The place is two stories and we were seated on the 2nd floor. It felt like a cozy place, although I didn't appreciate the fold-up nature of my chair. We started off with the calamari which looked delicious at the table across from us. It was lightly breaded and delicately seasoned, served with a marinara sauce and a creamy tangy sauce.

Surprisingly, or not suprisingly, we finished the whole dish pretty much. Was it the best calamari I had? Probably not, but it was solid.

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Sunday, August 22, 2010


The last outting with Dumpling Man's friends was at Osteria Mozza. How do you follow up that?!?! EXACTLY! There's no follow up to Osteria Mozza. Nothing even comes close. Josie had the unfortunate luck of being our next spot for dinner. Not that I was ever really comparing Josie's to Mozza. It's totally different cuisine, but man did the reviews really mislead me. Josie was no bueno, only because we expected so much more.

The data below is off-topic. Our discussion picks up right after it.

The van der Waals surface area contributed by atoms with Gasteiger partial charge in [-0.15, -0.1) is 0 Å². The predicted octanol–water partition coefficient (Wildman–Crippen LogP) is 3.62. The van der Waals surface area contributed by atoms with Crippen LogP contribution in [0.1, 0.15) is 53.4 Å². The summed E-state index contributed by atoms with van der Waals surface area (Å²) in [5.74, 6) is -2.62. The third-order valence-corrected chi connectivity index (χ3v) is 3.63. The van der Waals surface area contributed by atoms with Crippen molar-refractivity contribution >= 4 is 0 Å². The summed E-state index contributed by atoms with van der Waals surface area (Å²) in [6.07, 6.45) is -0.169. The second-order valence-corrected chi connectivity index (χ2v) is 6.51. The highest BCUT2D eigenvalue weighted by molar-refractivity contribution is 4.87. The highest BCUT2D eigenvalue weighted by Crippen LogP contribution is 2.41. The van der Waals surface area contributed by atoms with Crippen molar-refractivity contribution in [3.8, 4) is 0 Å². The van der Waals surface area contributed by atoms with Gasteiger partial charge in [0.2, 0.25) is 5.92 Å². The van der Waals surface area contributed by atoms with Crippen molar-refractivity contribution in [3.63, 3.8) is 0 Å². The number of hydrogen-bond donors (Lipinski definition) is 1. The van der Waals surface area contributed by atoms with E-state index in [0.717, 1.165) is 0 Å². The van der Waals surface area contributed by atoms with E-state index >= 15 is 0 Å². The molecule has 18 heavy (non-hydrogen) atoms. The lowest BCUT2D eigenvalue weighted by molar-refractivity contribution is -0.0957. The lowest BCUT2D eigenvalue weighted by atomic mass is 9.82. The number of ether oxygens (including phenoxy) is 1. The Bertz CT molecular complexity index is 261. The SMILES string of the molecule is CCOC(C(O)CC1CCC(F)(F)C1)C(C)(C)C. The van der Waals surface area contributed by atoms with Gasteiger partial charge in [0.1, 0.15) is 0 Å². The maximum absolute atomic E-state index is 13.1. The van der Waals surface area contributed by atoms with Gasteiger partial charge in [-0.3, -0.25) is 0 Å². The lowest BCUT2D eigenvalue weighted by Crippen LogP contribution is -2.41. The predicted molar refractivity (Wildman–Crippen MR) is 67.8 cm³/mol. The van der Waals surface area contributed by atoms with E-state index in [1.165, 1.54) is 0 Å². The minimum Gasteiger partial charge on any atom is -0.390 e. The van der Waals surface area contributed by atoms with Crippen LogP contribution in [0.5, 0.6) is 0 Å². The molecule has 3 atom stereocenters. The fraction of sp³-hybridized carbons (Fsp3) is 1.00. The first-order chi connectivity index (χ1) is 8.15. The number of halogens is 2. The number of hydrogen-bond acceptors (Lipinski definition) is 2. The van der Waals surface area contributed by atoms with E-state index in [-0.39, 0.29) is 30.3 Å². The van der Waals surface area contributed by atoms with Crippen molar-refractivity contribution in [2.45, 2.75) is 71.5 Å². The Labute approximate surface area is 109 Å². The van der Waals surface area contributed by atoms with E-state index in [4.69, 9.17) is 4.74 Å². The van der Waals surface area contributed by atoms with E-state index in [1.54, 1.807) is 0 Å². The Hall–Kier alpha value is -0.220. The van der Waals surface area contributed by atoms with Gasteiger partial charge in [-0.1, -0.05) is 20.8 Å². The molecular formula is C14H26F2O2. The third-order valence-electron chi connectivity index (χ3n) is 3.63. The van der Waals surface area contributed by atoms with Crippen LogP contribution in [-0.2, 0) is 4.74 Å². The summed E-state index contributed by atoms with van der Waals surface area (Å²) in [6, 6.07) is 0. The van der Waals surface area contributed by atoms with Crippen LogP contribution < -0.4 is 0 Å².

From the outside, you wouldn't expect fine dining cuisine. Upon entering inside, you see all the stuffy old white people with their grown children in tow and then you know that only fine cuisine must be served here. There is something classic and comforting about the decor, sorry I didn't get a good picture.

I am disappointed with the quality of the pictures. The lighting was poor and I had to do some editing afterwards to lighten up the picture and they just look grainy =(

One of Dumpling Man's friends have the tendency to run late. So in our hungry wait, we ordered some truffle fries. At first they just taste like some quality fries, good crunch, hot, lightly salted, but deeper down in the basket the fries really have this great umami truffle essence. They were delicious and definitely special.